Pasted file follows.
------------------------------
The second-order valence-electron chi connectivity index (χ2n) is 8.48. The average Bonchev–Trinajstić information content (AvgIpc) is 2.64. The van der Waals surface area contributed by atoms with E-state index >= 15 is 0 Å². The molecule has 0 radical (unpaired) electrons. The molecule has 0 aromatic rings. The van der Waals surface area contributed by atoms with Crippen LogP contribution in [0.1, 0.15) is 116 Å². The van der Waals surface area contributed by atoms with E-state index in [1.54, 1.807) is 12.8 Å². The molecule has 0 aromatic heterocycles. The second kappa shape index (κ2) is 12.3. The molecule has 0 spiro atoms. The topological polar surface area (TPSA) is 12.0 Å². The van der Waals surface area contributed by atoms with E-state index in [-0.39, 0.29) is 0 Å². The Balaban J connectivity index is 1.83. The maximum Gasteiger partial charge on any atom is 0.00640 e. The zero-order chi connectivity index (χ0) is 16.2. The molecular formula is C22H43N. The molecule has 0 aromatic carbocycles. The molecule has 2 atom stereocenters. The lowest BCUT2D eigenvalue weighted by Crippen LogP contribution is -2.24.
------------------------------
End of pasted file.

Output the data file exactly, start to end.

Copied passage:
The second-order valence-electron chi connectivity index (χ2n) is 8.48. The average Bonchev–Trinajstić information content (AvgIpc) is 2.64. The van der Waals surface area contributed by atoms with E-state index >= 15 is 0 Å². The molecule has 0 radical (unpaired) electrons. The molecule has 0 aromatic rings. The van der Waals surface area contributed by atoms with Crippen LogP contribution in [0.1, 0.15) is 116 Å². The van der Waals surface area contributed by atoms with E-state index in [1.54, 1.807) is 12.8 Å². The molecule has 0 aromatic heterocycles. The second kappa shape index (κ2) is 12.3. The molecule has 0 spiro atoms. The topological polar surface area (TPSA) is 12.0 Å². The van der Waals surface area contributed by atoms with E-state index in [-0.39, 0.29) is 0 Å². The Balaban J connectivity index is 1.83. The maximum Gasteiger partial charge on any atom is 0.00640 e. The zero-order chi connectivity index (χ0) is 16.2. The molecular formula is C22H43N. The molecule has 0 aromatic carbocycles. The molecule has 2 atom stereocenters. The lowest BCUT2D eigenvalue weighted by Crippen LogP contribution is -2.24.